Credit: Tom's HardwareDigiTimes reported today, citing sources at motherboard makers, that Intel plans to cut the pricing of its eighth- and ninth-gen processors by 10-15% and has already notified its partners of the change. If true, that could mean that pricing for some Intel processors could drop anywhere from $25 to a whopping $75 for pricier SKUs.
The revelation seems quite fantastical, and while there are signals that Intel is ramping up for a more competitive environment as AMD launches its 7nm Ryzen 3000 series processors and EPYC Rome processors, there's also the possibility the report is inaccurate or overstated. We also aren't sure if these purported price drops will filter down to retail sales, or if they are targeted at OEMs. Those companies always pay lower pricing than retail, so the impact of the potential price cut may not be as pronounced for the final products.
Historically, Intel has been known to charge premium pricing for its chips, which generally offer faster performance than competing parts, and a quick glance at Intel's pricing guides indicates that Intel has not lowered pricing for a single part, bar none, as it has grappled with the resurgent AMD's Ryzen lineup. Instead, Intel has released new product generations that come to market at lower price points.
AMD says its Ryzen 3000 series chips will be competitively priced, provide performance parity in the all-important gaming segment, and generally offer more performance for the dollar in threaded applications, like productivity software. It's a tough sell for Intel to continue to charge a premium against chips that are nearly equivalent in some tasks, better in others, have lower power consumption, and come with a new PCIe 4.0 interface while Intel remains on PCIe 3.0. Regardless of the actual performance gains we'll see from the faster PCIe interface, new technology is always a big selling point. Credit: AMD
All this means Intel will have to become more competitive in at least some fashion, but, unfortunately, this time around it doesn't have a new line of desktop chips arriving in the near term that it can slash pricing on, meaning that it might have to change its typical response to grapple with AMD's new 7nm chips.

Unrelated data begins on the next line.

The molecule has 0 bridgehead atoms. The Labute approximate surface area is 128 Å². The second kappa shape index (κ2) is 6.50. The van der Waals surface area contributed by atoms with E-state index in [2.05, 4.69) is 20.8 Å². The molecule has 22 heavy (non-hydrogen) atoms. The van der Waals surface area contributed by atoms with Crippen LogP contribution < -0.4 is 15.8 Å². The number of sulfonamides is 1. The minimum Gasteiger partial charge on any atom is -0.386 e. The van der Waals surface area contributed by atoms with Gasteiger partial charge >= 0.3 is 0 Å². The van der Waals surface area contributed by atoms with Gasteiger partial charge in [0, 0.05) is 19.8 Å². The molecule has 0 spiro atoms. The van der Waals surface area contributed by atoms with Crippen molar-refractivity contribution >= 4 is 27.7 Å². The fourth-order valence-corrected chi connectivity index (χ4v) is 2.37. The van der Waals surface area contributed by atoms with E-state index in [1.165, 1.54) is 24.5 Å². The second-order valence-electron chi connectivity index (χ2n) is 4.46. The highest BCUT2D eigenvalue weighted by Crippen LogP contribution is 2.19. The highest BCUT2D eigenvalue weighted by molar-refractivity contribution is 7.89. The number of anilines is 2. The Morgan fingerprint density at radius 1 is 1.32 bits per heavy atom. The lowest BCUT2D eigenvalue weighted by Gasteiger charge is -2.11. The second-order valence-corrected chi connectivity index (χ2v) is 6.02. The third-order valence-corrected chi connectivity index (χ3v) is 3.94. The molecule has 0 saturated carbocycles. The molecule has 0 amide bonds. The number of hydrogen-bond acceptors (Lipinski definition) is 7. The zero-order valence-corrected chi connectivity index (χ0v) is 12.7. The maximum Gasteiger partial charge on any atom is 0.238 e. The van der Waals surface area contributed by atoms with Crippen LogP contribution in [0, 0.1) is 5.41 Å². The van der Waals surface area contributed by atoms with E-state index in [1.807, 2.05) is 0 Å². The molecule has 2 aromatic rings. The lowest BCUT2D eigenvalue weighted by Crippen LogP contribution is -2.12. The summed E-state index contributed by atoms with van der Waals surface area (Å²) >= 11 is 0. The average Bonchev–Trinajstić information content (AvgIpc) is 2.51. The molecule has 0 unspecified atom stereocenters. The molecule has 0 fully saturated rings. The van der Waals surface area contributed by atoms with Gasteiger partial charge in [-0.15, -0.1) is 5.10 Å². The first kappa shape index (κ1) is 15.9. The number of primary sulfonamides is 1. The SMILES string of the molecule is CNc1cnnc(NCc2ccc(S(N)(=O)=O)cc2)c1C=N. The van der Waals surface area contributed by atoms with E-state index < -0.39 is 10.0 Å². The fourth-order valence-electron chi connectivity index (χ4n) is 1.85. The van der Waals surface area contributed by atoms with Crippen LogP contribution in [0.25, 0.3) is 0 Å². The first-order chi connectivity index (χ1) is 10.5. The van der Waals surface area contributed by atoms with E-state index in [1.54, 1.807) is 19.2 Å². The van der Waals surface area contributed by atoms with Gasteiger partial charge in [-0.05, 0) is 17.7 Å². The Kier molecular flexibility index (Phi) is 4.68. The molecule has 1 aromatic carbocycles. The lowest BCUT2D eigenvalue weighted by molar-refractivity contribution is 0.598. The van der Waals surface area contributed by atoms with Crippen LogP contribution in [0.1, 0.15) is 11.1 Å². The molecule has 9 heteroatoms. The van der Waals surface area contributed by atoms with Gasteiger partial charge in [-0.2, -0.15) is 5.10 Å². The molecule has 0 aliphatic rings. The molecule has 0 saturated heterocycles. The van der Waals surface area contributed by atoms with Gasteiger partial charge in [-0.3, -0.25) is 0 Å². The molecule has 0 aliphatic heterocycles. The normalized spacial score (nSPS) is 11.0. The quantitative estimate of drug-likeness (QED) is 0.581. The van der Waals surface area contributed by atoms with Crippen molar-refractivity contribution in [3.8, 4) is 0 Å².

There are other signs that Intel is bracing for a price war. The company announced during its recent Investor Day that it was lowering its gross margin predictions below its historical goals of +60%, citing increased "competitive pressure" and the costs associated with its ramp of the 10nm and 7nm processes. The company also slashed its revenue guidance for 2019 by $2.5 billion, for which it was punished by downgrades from several analyst firms.
The company also predicted that its bread-and-butter PC business would remain flat or experience a slightly downward trend, which doesn't entirely explain such drastic alterations to its financial predictions.
During the meeting, Intel CFO George Davis noted there was some pressure on Intel's ASP (average selling price) for its chips, saying, "Competition certainly also impacts your ability to drive ASPs where you would like them to be, that's certainly part of it as well."
When asked if Intel's lowered margin guidance was a sign that it planned to respond to AMD's roadmap with more aggressive pricing, Intel CEO Bob Swan replied that "we clearly view a more competitive environment, so, all else equal, our ability to capture value for the incremental performance, all else equal, will be more challenging." Swan also chalked the reduced gross margins up to "...a more competitive environment, transition from 14nm to 10nm, and accelerating the pace to get to 7nm."
These signs could point to Intel gearing up for a price war, but that doesn't mean it is a certainty. Given Intel's history, it would be shocking if it reduced pricing on its existing parts, but the launch of the Ryzen 3000 chips also marks the first time in AMD's history that it has a process lead over Intel, and AMD's Zen 2-fueled chips are narrowing the node, frequency, and IPC gap with Intel's competing products.
That means this unprecedented event may require an unprecedented response.